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Ego drives us to do extraordinary things. It makes people want to win; strive to be the best in their field or industry. But ego can also be the most destructive force imaginable. In Extreme Ownership, Jocko wrote: “Ego clouds and disrupts everything: the planning process, the ability to take good advice, and the ability to accept constructive criticism. It can even stifle someone’s sense of self-preservation.” When you can’t control your ego, it can become the greatest instrument of your own destruction.
Humility: The Most Important Quality in a Leader
At Echelon Front, we get asked all the time: What is the most important quality in a leader? Without a doubt, the answer is humility. The reason? Without humility, you can’t listen to anyone. You can’t learn from anyone else. You can’t open your mind to new methods of doing things, or new technology to improve performance. Without humility, you stop respecting your competition. You get complacent. Worst of all, without humility, you can’t self-assess. Your ego prevents you from conducting an honest, self-assessment to analyze what you can do better, where you can improve, and the mistakes that you’ve made. Without such self-assessment, you can never improve. You can never solve problems. You may never even admit that problems exist.
When Someone Disagrees, Assume They Know Something You Don’t
Instead of letting your ego control you and going on the attack, when someone questions or disagrees with you, listen to them. Assume they know something you don’t. Even if they have less experience than you. If you listen to them, you might learn something, or see a perspective you missed previously.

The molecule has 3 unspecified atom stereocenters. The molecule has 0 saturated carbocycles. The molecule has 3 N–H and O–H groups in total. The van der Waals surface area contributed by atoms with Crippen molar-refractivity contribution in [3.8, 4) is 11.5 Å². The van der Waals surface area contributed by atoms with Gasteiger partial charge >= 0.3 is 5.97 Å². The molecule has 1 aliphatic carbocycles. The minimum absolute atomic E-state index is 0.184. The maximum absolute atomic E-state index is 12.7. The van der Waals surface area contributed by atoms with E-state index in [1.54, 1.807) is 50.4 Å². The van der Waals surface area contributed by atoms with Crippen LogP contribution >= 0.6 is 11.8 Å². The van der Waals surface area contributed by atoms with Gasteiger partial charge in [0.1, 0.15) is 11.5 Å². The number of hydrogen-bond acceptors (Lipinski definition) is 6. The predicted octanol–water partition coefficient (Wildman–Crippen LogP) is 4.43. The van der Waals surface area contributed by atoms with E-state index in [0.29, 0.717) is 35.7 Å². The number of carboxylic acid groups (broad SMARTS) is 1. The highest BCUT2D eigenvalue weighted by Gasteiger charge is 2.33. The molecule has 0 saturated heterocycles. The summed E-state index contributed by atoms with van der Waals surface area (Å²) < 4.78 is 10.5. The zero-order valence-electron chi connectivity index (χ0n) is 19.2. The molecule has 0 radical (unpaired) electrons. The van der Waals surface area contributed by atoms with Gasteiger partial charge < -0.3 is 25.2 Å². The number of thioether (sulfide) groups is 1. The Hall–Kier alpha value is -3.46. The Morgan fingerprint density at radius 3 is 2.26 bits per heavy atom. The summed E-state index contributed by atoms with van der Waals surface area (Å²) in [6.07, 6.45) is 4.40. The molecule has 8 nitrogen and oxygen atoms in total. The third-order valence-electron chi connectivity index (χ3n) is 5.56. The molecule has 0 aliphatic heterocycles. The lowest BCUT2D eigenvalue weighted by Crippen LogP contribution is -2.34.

When someone has a different perspective, ask them earnest questions so you can better understand where they are coming from. Either you will learn something you didn’t know, or you can help them see a different perspective.
In every situation, you should continuously self-assess: How could you have done it better? How could you communicate more clearly? How could you ask for clarification? How could you have followed up sooner? What could you have done to build a better relationship? How could you have improved the situation? No one is at optimal performance when it comes to leadership. There is always something to improve upon.
I spoke with a highly successful leader who built an outstanding company experiencing rapid growth and huge market expansion. I asked him, “What have been the key drivers for the company’s success?”
“I recognized the shortfalls in my knowledge and experience,” he answered. “I don’t need to be the one running everything. Instead, I realized I needed to bring in some people who are much smarter than me with real expertise in the areas where I am deficient. That has made all the difference for us.”
Determine one area this week where you need to do a better job putting your ego in check. Ask for someone else’s guidance or opinion on a subject where you normally would not do so and listen to them. Or, reach out to someone with whom you’ve had some friction, take ownership of the issue, and explain where you will do better going forward. GO MAKE IT HAPPEN.